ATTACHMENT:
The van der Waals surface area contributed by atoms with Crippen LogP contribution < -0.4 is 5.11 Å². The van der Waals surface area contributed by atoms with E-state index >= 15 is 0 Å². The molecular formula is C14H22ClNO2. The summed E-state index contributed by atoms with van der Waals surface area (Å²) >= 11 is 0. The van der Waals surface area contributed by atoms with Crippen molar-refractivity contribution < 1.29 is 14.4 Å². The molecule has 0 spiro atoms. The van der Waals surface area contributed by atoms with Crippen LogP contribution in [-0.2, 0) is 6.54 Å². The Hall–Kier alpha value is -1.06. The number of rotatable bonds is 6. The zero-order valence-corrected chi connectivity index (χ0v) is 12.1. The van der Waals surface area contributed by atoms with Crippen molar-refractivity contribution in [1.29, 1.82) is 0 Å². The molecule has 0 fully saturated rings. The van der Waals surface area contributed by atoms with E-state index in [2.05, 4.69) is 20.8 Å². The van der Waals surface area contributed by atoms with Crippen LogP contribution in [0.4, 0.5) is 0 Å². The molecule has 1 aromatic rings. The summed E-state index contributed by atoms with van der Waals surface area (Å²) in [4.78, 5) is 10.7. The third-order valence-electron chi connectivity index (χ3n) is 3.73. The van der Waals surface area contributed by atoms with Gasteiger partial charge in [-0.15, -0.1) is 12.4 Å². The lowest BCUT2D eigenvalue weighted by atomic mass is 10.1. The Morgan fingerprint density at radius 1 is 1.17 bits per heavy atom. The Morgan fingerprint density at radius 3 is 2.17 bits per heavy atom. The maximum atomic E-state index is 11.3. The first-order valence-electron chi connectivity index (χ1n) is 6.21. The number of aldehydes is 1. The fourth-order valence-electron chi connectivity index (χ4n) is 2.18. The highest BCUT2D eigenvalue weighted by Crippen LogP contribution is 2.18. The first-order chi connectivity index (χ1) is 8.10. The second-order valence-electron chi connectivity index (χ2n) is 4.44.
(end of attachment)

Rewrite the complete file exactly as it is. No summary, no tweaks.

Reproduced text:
The van der Waals surface area contributed by atoms with Crippen LogP contribution < -0.4 is 5.11 Å². The van der Waals surface area contributed by atoms with E-state index >= 15 is 0 Å². The molecular formula is C14H22ClNO2. The summed E-state index contributed by atoms with van der Waals surface area (Å²) >= 11 is 0. The van der Waals surface area contributed by atoms with Crippen molar-refractivity contribution < 1.29 is 14.4 Å². The molecule has 0 spiro atoms. The van der Waals surface area contributed by atoms with Crippen LogP contribution in [-0.2, 0) is 6.54 Å². The Hall–Kier alpha value is -1.06. The number of rotatable bonds is 6. The zero-order valence-corrected chi connectivity index (χ0v) is 12.1. The van der Waals surface area contributed by atoms with Crippen molar-refractivity contribution in [1.29, 1.82) is 0 Å². The molecule has 0 fully saturated rings. The van der Waals surface area contributed by atoms with E-state index in [2.05, 4.69) is 20.8 Å². The van der Waals surface area contributed by atoms with Crippen LogP contribution in [0.4, 0.5) is 0 Å². The molecule has 1 aromatic rings. The summed E-state index contributed by atoms with van der Waals surface area (Å²) in [4.78, 5) is 10.7. The third-order valence-electron chi connectivity index (χ3n) is 3.73. The van der Waals surface area contributed by atoms with Gasteiger partial charge in [-0.15, -0.1) is 12.4 Å². The lowest BCUT2D eigenvalue weighted by atomic mass is 10.1. The Morgan fingerprint density at radius 1 is 1.17 bits per heavy atom. The Morgan fingerprint density at radius 3 is 2.17 bits per heavy atom. The maximum atomic E-state index is 11.3. The first-order valence-electron chi connectivity index (χ1n) is 6.21. The number of aldehydes is 1. The fourth-order valence-electron chi connectivity index (χ4n) is 2.18. The highest BCUT2D eigenvalue weighted by Crippen LogP contribution is 2.18. The first-order chi connectivity index (χ1) is 8.10. The second-order valence-electron chi connectivity index (χ2n) is 4.44.